New climate projections suggest increases in maximum and minimum daily temperatures in the Lake Michigan basin by as much as 8 degrees by 2099. With temperatures rising, annual water flow from precipitation and runoff is expected to increase during winter and decrease in spring, especially in northern Michigan and Wisconsin. A recent report by the U.S. Geological Survey (USGS) is intended to help land managers cope with the seasonal changes resulting from climate change in the lake basin. For full story, click here.

By Amy Freitag – Southern Fried Science – January 17, 2015

In 2012, North Carolina outlawed climate change, receiving major press as the face of conservative climate policy. The intent of the law was to stop planning processes from basing their decisions on modeled climate change scenarios of the future, which would halt large investments in coastal development. But the letter of the law actually outlawed the sea from rising, and the new legislation met the American public as the face of many public jokes making North Carolinians look quite naive about the future changes in our ecosystem. The immediate response of state agencies was to follow the letter of the law and remove the phrase “climate change” from their websites, reports, and other public-facing documents. For full story, click here.


By Joby Warrick and Chris Mooney – The Washington Post  – January 16, 2015 – Video

Planet Earth set an ominous record last year as global temperatures rose to the highest level since modern measurements began, scientists said Friday in a report that heightened concerns about humanity’s growing toll on the natural systems that sustain life. The year 2014 was declared the hottest year in a joint announcement by NASA and the National Oceanic and Atmospheric Administration, based on separate analyses of weather records dating back to 1880, when Rutherford B. Hayes occupied the White House. For full story and to view video, click here.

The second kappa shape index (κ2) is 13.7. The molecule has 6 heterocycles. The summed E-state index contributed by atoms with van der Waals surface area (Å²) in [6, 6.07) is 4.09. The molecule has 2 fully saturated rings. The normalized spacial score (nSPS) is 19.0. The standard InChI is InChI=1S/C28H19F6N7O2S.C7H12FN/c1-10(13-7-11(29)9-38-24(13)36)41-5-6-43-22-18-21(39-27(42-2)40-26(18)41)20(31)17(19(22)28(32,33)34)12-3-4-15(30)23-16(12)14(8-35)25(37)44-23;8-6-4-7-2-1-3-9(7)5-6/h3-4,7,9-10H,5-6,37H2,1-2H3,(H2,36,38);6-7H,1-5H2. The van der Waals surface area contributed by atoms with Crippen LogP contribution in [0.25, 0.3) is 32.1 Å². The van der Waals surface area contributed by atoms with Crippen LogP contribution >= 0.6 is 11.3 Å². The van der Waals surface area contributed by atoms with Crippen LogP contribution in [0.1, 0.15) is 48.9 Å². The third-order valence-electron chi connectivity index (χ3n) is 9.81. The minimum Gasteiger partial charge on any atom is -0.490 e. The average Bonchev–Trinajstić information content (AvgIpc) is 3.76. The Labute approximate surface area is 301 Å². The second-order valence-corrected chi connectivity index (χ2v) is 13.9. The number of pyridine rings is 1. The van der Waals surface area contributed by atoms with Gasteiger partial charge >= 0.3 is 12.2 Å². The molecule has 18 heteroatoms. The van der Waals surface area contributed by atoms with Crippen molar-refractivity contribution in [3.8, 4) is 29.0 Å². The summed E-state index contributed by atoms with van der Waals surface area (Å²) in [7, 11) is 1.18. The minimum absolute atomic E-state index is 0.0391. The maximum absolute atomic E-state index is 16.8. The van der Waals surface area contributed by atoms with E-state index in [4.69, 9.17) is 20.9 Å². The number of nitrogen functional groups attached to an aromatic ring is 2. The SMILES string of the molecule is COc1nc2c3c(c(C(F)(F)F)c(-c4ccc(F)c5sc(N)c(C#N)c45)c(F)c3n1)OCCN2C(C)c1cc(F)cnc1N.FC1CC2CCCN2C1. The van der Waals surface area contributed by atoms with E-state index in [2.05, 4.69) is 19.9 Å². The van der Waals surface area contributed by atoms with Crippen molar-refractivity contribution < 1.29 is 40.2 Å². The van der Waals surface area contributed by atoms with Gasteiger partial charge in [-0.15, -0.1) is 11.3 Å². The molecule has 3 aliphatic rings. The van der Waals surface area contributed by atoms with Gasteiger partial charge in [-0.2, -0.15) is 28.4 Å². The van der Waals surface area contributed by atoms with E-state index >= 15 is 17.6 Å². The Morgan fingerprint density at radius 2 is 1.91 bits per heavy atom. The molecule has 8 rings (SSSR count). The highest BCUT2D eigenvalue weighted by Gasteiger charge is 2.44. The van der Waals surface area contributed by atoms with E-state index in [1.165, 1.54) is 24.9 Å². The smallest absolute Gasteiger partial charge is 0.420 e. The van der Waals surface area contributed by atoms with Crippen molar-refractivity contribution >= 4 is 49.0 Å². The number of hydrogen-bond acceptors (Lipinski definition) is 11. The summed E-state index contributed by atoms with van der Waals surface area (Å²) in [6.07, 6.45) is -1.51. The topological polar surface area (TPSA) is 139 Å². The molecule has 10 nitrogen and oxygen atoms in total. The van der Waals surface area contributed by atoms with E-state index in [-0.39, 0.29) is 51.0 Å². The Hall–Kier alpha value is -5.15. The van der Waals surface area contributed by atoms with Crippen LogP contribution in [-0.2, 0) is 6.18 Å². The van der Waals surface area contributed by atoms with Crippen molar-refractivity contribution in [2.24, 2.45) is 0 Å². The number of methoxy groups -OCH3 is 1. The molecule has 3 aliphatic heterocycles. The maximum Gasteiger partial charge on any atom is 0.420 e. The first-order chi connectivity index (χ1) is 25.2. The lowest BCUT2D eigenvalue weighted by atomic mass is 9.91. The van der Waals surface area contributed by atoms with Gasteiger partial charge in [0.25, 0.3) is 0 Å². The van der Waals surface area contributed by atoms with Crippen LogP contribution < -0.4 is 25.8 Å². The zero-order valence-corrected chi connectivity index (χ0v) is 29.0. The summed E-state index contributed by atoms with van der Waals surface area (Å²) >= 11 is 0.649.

By Ryan Gorman – – January 22, 2015 – Video

The U.S. Senate has finally admitted climate change is real -- but with a caveat. Senators voted 98-1 Wednesday in support of legislation approving the controversial Keystone XL pipeline that included an amendment also forced the politicians to concede climate change is "not a hoax." Democrats forced the additional language into the bill as they continue to oppose the pipeline on grounds it will accelerate climate change. The amendment asked lawmakers to acknowledge "that climate change is real and not a hoax," a direct shot a Senator James Inhofe (R-OK). Inhofe infamously called climate change "a hoax" only last year but surprisingly supported the amendment. "Climate is changing," Inhofe reportedly said just before the vote was tallied, "and climate has always changed." For full story and to view video, click here.

By Laura Parker – National Geographic

Frank Behrens, a gregarious pitchman for a Dutch development company that sees profit, not loss, in climate change, cuts the engine on our 22-foot Hurricane runabout. We drift through brackish water toward the middle of privately owned Maule Lake in North Miami Beach. The lake, like so many others in Florida, began as a rock quarry. More recently, as if to underscore the impermanence of South Florida’s geography, more than one developer has toyed with partially filling in the lake to build condos. For full article, click here.